Mexican-American serial killer (???-1863). He may have actually been the first serial killer in America, though record-keeping on such matters was spotty, at best.

Espinoza was a native of Mexico. As a child, he lived in Vera Cruz with his family. During the Mexican-American War, Vera Cruz was shelled from its harbor by American warships commanded by Admiral Whitfield Scott. His entire family died in the attacks. Orphaned, he had to move to Conejos County, Colorado in the San Luis Valley to live with his only relatives.

Espinoza grew to adulthood on the Colorado-New Mexico border. One night in 1863, he had a vision of the Virgin Mary. She told him it was time for him to avenge the deaths of his six family members. She wanted a hundred gringos for every one of his family. Six hundred people had to die. And Felipe was a good Catholic. When the Virgin Mary tells you to do something, you do it.

Espinoza convinced some members of his family to join his holy quest -- his uncle, his cousins, no one's really sure who agreed to help out. For about three or four months, they went out and killed people. They blackened their faces with paint or soot, ambushed cowboys, miners, settlers, any white people they could find, and killed them. Once they were dead, Espinoza would open their chests with an ax and tear their hearts out.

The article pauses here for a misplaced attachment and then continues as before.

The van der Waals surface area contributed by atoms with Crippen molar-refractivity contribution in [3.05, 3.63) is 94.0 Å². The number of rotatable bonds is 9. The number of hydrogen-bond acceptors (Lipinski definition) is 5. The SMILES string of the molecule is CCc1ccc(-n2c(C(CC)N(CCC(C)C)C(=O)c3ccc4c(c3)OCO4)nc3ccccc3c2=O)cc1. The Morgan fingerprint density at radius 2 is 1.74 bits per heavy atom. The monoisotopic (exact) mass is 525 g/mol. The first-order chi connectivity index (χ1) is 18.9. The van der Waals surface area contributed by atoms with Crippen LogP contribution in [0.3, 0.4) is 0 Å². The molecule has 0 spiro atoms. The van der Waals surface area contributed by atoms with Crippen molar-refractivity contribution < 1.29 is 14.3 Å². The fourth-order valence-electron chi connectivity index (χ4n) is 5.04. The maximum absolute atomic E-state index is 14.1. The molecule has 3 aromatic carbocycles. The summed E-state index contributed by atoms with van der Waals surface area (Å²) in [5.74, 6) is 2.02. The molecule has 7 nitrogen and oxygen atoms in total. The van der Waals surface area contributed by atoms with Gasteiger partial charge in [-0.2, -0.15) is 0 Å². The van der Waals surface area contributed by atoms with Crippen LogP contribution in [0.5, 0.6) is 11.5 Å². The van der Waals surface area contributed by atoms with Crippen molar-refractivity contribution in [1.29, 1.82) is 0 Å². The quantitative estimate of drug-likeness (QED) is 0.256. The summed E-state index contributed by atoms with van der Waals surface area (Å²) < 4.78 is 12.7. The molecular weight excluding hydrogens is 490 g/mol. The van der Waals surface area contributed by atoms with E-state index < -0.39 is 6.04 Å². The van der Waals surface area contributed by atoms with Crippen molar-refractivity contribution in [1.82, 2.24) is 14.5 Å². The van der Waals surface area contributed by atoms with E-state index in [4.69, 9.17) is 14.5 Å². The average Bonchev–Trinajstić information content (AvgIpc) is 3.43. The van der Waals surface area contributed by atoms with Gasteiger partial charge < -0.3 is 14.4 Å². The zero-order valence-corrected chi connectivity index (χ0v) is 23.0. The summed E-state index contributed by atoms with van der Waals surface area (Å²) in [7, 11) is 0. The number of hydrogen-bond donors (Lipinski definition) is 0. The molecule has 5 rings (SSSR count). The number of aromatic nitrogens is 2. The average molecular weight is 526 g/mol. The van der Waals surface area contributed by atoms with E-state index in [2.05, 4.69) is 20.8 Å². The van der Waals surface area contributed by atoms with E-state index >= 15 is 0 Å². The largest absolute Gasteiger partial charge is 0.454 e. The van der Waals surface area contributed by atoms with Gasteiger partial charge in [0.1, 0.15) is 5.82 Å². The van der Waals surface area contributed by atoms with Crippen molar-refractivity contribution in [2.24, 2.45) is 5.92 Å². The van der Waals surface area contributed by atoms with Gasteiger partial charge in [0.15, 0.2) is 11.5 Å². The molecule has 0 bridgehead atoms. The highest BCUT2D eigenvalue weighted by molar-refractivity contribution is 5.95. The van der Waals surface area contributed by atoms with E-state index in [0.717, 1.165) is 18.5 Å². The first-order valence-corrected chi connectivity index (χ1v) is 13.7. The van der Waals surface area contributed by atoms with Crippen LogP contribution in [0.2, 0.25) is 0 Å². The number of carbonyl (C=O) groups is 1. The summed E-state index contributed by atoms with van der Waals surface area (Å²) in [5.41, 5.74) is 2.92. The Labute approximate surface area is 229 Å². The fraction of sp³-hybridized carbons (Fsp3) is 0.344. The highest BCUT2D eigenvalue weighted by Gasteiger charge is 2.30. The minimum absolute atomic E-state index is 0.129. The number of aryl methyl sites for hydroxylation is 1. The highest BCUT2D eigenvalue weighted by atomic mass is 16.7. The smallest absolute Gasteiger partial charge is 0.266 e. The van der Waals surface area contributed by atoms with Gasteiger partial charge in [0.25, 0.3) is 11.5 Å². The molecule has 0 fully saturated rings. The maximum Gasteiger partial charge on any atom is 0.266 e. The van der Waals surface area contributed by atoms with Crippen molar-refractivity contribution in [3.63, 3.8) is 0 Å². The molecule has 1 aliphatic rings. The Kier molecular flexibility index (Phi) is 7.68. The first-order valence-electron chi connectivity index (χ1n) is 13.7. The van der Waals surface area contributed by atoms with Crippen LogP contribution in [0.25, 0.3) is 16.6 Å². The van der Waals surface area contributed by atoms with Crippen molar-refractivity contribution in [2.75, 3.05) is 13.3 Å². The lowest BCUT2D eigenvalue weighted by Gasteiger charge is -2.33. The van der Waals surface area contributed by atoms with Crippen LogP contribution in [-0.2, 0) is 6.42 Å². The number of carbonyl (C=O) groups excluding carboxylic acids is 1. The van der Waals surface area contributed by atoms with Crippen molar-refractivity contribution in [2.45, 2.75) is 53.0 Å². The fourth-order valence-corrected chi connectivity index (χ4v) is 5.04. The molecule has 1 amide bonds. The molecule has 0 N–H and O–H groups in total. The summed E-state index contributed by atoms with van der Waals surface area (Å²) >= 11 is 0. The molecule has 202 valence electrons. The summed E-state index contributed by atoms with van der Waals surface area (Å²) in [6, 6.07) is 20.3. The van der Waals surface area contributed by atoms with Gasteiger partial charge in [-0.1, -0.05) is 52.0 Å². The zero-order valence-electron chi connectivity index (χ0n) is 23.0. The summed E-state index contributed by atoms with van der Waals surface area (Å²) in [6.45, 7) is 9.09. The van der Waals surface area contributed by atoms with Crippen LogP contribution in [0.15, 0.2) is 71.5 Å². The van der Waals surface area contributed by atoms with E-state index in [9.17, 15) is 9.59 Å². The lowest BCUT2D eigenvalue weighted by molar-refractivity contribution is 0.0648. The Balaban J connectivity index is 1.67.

No one knows why he did this. Maybe the Holy Virgin wanted it that way. No one knows what he did with the hearts. Maybe he burned them. Maybe he threw them away. Maybe he fed them to dogs.

Colorado was the home state of Alfred Packer. Maybe cannibalism was contagious.

Maybe the Virgin took them off his hands.

Espinoza and his crew killed between 35 and 40 people that way. Colorado's territorial governor sent out posses to find the killers, but they had no luck, though they managed to hang several innocent people because they thought they might be the Espinozas.

At last, the governor called on a mountain man named Thomas Tobin. Most of us haven't heard of Tobin, but at the time, he was probably almost as famous as Kit Carson or Jim Bridger. Tobin managed to track the Espinozas down and kill them. He cut off their heads as proof, since he couldn't lug all those bodies around the countryside. He was carrying the heads back so he could collect the $500 reward when he got swept away by a wild river current and lost a couple of the heads. He didn't get any reward either -- Colorado didn't have enough money to pay him.

It's said that Espinoza's head was pickled in a jar and exhibited in a circus sideshow. The head eventually disappeared. Maybe the Virgin -- or whoever was posing as her -- took it back.

Christopher O'Brian, Enter the Valley, St. Martin's Press, 1999


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